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confidentially speaking

The Africa Confidential Blog

  • 3rd November 2022

Kenya leads mission to Congo changing regional security balance

Blue Lines

The disjointed international response to the fighting between the Congolese army and the Tutsi-led M23 militia in eastern Congo-Kinshasa has shown where influence lies in the evolving regional order. The little traction that has been generated towards peace talks has been powered by Angola's President Joao Lourenço and Kenya's ex-President Uhuru Kenyatta. The United States and the west more broadly have been largely ignored.

As Africa Confidential went to press, member states of the East African Community had agreed to send a joint military force to eastern Congo-K. Kenya will command the force, which will also include soldiers from Burundi, Uganda and South Sudan. This is a bold move for an organisation that has hitherto been little more than a trading bloc. It may look to the experience of Ecowas in Sierra Leone and Liberia, some two decades ago.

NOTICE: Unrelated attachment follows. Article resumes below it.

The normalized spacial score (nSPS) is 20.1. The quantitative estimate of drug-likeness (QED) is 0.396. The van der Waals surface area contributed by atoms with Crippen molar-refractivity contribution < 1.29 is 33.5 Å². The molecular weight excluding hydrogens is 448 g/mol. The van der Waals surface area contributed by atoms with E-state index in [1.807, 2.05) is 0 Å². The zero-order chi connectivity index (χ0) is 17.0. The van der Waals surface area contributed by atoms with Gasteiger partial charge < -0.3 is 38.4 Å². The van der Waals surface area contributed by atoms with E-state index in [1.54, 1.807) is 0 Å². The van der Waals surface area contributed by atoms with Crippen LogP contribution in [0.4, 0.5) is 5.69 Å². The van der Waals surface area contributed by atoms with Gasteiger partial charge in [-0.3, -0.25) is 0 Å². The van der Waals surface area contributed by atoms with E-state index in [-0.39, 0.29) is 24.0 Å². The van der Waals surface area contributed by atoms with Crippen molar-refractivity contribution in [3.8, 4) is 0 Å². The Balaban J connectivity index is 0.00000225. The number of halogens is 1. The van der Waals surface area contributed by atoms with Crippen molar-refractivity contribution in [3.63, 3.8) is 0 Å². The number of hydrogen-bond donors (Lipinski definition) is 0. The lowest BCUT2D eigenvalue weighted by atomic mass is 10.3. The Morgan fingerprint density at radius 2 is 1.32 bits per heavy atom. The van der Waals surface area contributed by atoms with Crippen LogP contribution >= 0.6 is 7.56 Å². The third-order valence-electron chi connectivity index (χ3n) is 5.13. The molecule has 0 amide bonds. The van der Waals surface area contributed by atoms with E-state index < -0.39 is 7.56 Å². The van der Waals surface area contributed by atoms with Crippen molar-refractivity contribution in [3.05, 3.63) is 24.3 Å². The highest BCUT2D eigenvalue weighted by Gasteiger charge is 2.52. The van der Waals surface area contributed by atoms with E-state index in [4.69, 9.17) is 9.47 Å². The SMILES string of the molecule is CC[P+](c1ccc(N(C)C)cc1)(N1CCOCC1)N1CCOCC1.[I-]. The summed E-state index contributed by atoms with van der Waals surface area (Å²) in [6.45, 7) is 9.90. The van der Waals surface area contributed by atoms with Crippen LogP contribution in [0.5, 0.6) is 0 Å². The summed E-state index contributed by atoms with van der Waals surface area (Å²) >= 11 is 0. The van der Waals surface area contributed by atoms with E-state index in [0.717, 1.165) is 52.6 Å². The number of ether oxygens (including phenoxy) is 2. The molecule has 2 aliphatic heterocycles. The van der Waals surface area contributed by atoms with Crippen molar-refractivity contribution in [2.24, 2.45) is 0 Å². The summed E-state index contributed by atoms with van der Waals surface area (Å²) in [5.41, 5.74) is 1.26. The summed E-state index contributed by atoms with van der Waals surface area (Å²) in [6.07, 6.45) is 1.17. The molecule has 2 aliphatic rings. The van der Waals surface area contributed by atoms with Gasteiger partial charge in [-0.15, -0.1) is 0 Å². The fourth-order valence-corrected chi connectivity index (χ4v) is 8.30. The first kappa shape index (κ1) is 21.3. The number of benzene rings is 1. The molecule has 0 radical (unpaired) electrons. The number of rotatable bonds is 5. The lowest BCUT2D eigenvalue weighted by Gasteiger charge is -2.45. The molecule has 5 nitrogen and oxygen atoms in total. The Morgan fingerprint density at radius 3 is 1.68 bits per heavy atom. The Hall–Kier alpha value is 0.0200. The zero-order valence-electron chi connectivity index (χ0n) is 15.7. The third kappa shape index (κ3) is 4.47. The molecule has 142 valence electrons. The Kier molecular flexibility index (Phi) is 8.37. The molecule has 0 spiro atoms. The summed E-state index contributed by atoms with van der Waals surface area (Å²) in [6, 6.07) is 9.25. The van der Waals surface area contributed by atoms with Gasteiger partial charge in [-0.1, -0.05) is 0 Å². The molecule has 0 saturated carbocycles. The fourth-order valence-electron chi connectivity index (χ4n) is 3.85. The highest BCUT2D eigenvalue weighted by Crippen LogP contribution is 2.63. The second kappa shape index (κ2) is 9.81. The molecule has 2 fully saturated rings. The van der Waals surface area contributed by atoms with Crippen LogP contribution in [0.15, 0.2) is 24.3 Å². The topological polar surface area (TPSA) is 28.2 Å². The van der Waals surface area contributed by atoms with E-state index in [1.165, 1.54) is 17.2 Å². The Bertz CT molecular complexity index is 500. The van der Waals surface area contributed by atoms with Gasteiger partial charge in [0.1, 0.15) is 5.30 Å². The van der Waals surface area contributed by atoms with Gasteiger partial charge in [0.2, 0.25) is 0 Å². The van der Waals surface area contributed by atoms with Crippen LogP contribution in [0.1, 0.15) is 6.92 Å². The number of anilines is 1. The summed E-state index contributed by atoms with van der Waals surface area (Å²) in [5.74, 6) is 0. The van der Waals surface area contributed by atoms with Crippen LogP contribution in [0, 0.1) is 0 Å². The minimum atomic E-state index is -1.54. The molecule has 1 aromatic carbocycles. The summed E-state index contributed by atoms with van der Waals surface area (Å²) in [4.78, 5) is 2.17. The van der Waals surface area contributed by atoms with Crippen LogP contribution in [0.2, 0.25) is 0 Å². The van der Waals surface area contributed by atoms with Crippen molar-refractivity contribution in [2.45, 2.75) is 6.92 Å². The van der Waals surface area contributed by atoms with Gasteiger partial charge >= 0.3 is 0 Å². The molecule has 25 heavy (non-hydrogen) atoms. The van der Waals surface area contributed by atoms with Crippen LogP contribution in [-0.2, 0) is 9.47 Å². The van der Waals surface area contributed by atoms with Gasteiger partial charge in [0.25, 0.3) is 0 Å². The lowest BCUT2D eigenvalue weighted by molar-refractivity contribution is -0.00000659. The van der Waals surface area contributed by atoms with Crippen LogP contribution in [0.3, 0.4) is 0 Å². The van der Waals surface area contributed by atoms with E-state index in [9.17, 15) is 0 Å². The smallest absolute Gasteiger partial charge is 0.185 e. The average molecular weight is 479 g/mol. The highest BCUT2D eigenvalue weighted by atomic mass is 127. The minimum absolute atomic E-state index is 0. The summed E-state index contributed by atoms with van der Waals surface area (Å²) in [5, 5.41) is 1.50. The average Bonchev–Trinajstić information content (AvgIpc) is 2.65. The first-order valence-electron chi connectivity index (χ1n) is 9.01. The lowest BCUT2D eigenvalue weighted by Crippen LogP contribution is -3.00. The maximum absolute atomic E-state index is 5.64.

An EAC mission has clear advantages to a western-led intervention. Two problems in the UN missions in Mali and Congo-K, both of which have faced street protests, are that they underplay political dialogue and focus instead on supporting state institutions. While EAC members have strained relations with each other, a regional African response is less likely to be dragged into domestic political fights, stir colonial grievances, or geopolitical battles. The EAC forces are also allowed to engage armed groups, an authority the UN usually lacks.